Quality inspections are not performed on incoming medical device components.  Quality Assurance personnel perform a post-inspection sampling of all products manufactured prior to release for sterilization.  The acceptance activities performed are not specified, and the results of the post-production/pre-sterilization inspection sampling are not documented.

6. Failure to have and maintain Device History Records (DHR’s).  Each manufacturer must establish and maintain procedures to ensure that DHR’s for each batch, lot, or unit are maintained to demonstrate that the device is manufactured in accordance with the Device Master Record (DMR) and its requirements.  The DHR must include, or refer to the location of the following: date of manufacture, quantity manufactured, quantity released for distribution, the acceptance records to show that the device is manufactured in accordance with the DMR, the primary identification label and labeling used for each production unit, and any device identification and control numbers, as required by 21 CFR 820.184.

For Example:

Your firm failed to include in your DHR the following: incoming component inspection and post-production/pre-sterilization inspection sampling.  Your firm cannot determine the amount of product manufactured or the quantity of the product distributed, which precludes reconciliation of the product manufactured and reconciliation of product labeling.

We have reviewed your responses letters, dated March 8 and 16, 2012, and concluded that the adequacy of your response cannot be determined at this time since supporting documentation of the corrective actions was not provided. You stated in your response letter dated March 18, 2012, that your proposed corrective actions are planned for completion on or before September 30, 2012.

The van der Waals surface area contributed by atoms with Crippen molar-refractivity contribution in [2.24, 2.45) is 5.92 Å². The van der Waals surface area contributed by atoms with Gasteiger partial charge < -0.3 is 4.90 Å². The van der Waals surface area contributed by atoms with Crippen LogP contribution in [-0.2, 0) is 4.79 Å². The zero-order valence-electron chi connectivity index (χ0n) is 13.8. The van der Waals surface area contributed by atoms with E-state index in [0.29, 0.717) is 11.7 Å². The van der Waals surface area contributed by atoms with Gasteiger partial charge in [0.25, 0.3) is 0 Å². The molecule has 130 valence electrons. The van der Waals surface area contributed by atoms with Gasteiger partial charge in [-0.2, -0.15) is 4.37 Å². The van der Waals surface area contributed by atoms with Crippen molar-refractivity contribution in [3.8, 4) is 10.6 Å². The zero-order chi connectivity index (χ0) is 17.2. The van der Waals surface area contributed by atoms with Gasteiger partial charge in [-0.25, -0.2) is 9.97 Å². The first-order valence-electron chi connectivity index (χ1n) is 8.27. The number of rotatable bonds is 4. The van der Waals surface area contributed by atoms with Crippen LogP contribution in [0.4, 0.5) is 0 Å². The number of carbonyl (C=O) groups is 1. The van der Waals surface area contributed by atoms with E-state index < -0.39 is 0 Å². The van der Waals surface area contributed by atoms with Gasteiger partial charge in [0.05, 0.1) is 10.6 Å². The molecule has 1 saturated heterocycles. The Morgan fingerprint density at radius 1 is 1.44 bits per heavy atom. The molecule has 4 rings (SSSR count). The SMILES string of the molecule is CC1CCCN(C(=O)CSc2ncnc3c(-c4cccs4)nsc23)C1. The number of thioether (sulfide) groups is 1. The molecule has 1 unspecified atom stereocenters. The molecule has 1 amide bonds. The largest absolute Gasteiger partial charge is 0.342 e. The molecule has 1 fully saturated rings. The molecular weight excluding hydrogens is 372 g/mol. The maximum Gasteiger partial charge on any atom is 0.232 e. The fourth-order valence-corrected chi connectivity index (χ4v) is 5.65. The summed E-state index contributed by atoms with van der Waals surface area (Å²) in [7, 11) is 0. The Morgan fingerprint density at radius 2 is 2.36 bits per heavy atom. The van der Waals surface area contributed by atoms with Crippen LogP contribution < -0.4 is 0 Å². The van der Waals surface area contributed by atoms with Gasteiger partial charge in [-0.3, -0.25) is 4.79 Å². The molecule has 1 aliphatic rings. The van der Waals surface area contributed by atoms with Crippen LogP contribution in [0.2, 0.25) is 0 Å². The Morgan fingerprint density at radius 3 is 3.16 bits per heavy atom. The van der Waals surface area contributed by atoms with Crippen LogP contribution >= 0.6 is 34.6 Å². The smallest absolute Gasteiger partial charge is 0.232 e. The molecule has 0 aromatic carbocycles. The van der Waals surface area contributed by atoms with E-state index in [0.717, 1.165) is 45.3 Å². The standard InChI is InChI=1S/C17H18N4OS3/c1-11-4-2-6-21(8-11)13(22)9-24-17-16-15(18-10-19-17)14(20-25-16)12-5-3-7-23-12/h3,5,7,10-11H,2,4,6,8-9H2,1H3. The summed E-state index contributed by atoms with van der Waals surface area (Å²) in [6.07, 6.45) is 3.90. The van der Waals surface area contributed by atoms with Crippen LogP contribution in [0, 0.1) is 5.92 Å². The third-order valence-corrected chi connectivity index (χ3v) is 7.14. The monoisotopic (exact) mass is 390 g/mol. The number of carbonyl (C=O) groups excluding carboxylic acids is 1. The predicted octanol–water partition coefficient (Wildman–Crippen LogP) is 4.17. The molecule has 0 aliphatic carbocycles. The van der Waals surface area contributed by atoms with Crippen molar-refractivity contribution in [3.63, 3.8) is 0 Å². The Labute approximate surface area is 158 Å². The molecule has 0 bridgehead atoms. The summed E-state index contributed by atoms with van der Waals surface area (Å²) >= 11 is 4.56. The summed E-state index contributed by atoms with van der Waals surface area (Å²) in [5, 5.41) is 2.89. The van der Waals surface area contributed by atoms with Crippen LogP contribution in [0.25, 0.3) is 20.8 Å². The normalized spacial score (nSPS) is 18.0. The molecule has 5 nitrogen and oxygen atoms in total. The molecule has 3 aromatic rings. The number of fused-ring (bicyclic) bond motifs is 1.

Your firm should take prompt action to correct the violations addressed in this letter.  Failure to promptly correct these violations may result in regulatory action being initiated by the FDA without further notice.  These actions include, but are not limited to, seizure, injunction, and civil money penalties.  Also, federal agencies may be advised of the issuance of Warning Letters about devices so that they may take this information into account when considering the award of contracts.  

Please notify this office in writing within fifteen business days from the date you receive this letter of the specific steps your firm has taken to correct the noted violations, as well as an explanation of how your firm plans to prevent these violations, or similar violations, from occurring again.   Include documentation of the corrections and/or corrective actions (including any systemic corrective actions) that your firm has taken.  If your firm’s planned corrections and/or corrective actions will occur over time, please include a timetable for implementation of those activities.  If corrections and/or corrective actions cannot be completed within fifteen business days, state the reason for the delay and the time within which these activities will be completed.  Your firm’s response should be comprehensive and address all violations included in this Warning Letter.
Finally, you should know that this letter is not intended to be an all-inclusive list of the violations at your firm’s facility.  It is your firm’s responsibility to ensure compliance with applicable laws and regulations administered by FDA.  The specific violations noted in this letter and in the Form FDA 483, Inspectional Observations, issued at the close of the inspection may be symptomatic of serious problems in your firm’s manufacturing and quality management systems.  Your firm should investigate and determine the causes of the violations, and take prompt actions to correct the violations and bring the products into compliance. 
Your firm’s response should be sent to the Chicago District Office, Compliance Branch.  If you have any questions about the contents of this letter, please contact: Matthew Sienko, Compliance Officer at (312) 596-4213 or e-mail matthew.sienko@fda.hs.gov



Scott J. McIntire
District Director